New River State Park

The New River State Park celebrates one of the oldest rivers in North America and the people and cultures that grew up around it.  The New River is one of the few rivers in the US that flows northward and adding that to its age, you have an unique area that is fun to explore.  The New River State Park has lots of amenities and plenty of opportunities for outdoor adventure.

The New River is in the northwestern corner of North Carolina.  Potentially, scientist think, this might be one of the oldest rivers in the US.  It was in place before the Appalachian Mountains grew up around it.  For 10,000 years or more the native people of the Smokies and the Appalachians used the New River as a waterway to transport goods back and forth between their communities.  Over the years, as the European settlers moved into the area, the New River area became a hotbed for new communities and settlements.  The easy flow of the river, the farmland surrounding the river and of course trade routes that the river provided made it a no-brainer when people were looking for a place to set up a farmstead.

New River State ParkWhile you are at New River State Park, don’t think you are going to be at a loss for things to do.  Hiking, fishing, camping and picnicking are only a few of the activities that you have to choose from .  Canoeing is probably the number one activity for people coming to the New River area.  The gently flow of the river, the gorgeous scenery around the valley that it has created and of course the relaxation that you experience as you canoe down the New River are just a few of the reasons that people flock to this area. And for flatwater kayakers, there might not be a more picturesque place to get out and play.

If the idea of the number of people that have lived in the area intrigues you, you should spend some time learning about this interesting tract of land around a truly ancient river.  The exhibit hall in the visitors center of the New River State Park houses a hands on interactive museum about the New River and the cultures that grew up around it.  From the science of the river to the native people and even modern times, you will get a look at the history and make-up of the river.  Also, they have a video on canoeing the New River.

The New River State Park in North Carolina makes for a great stop while you are on your vacation in the Smokies.  Spend a day or a weekend hanging out in one of the oldest rivers in North America.  Play in the great outdoors.  Canoe or kayak the river and experience the thrill that it has provided to people since the dawn of time.

Little River Road

Little River Road runs from the Sugarland Visitors Center to Cades Cove.  This 18 mile stretch of road runs along the Little River and is actually built on the former railroad bed that the Little River Lumber Company used in its heyday.  This is a very popular route through the National Park.  Passing by many of the popular haunts of visitors to the Smokies it is also one of the ways to get to Cades Cove.


  • Little River RoadElkmont – Elkmont, formerly a vacation spot for the elite from Knoxville, is one of the neatest places to visit in the Smokies.  The homes that the people lived in and vacationed in are still there.  Along with the the history there is also a campground located in Elkmont.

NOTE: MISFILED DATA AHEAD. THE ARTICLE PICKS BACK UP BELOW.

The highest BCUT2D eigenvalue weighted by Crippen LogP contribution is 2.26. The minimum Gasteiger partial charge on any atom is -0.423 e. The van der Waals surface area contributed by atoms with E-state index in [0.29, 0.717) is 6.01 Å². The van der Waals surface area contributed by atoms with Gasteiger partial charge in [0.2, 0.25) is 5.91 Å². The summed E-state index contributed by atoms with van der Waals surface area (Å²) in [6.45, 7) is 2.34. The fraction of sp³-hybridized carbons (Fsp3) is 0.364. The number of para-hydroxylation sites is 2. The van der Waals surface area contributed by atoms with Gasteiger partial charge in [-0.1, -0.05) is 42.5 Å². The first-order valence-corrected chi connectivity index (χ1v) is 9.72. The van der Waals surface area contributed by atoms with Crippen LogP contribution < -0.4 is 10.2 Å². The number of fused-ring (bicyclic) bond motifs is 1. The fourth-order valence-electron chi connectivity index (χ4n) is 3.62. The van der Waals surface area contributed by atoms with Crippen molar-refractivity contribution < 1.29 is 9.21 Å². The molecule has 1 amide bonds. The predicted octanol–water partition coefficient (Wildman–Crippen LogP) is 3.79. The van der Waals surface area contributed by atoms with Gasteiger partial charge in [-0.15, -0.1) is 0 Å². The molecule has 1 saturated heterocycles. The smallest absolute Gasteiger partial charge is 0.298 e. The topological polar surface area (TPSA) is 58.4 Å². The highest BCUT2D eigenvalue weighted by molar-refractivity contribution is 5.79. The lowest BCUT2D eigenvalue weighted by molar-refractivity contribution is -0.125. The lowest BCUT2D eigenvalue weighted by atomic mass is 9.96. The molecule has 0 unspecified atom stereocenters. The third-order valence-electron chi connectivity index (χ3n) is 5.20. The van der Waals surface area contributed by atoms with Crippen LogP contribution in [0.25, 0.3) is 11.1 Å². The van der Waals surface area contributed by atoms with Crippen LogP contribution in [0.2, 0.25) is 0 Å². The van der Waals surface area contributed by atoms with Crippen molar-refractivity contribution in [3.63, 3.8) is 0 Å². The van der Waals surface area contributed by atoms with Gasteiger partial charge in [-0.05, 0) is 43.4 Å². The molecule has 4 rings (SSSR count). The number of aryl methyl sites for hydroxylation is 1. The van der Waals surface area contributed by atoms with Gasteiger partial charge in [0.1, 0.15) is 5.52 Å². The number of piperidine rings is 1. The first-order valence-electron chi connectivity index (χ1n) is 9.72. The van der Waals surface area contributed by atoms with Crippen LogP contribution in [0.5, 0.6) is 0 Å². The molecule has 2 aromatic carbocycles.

• Tremont – Home to the Great Smoky Mountain Institute at Tremont, this has become a place of research and education in the Smoky Mountains.
  • The Townsend Wye – Where Lamar Alexander Parkway and Little River Road meet inside the GSMNP, is the Townsend Wye.  This is a starting point for a lot of people that love to tube in the Smokies it is also a great local swimming hole.
  • Laurel Falls – This may be the most popular trail in the Smokies and is certainly the site of the most viewed waterfall in the Smoky Mountains.
  • The Sinks – Another popular swimming hole in the Smokies, the sinks are also one of the places where you will catch people diving off the rocks into the crisp mountain water during the summer.  This is not a suggestion, as this is a very dangerous activity, merely a comment on what happens at this area of the park.

Photographer’s Paradise

Fall FoliageThe Smoky Mountains truly are a photographers paradise.  From the wildlife that roams the area to the plants that help to make up the ecosystem to the formation of the mountains themselves, there is always something to take a picture of.  Getting out in the wilderness, driving through Cades Cove or taking one of the many hikes in the Smokies gets you into an environment to capture tremendous pictures.  If you are a photog, if you are someone that enjoys taking pictures, the Smokies hold all the wonder and excitement that you will be able to stand.

What to Bring:

  • SLR or DSLR Camera – Bring your phone camera for snapshots but if you are wanting to capture the best images that you can find, bring a good camera.  Also, if you are wanting to learn to use your camera and have a blast while you experiment,  the Smokies are one of the best places to break in new gear.
  • Tripod – For sunsets and low light conditions you are going to want a tripod.  The sunrises and sunsets in the Smoky Mountains are spectacular and a tripod will allow you to get those still images of the mountains that you will be showing off for years to come.
  • Hiking Boots and Clothes – Get off the beaten path.  If you see a tree that needs to have a picture taken of it.  Get out of the car and get up close.  Pull on the hiking boots and clothes that you don’t mind getting dirty and take a hike with your camera in hand.
  • Picnic and Plenty of Water – If you are really serious about taking pictures, you are going to be out in the wild for a while.  Bring a lunch and plenty of water and spend the day out in the elements.

Somethings to keep in Mind:

  1. If you can see it from your car… so has everyone else.  Get out of the car and get a different perspective on the scene you want to capture.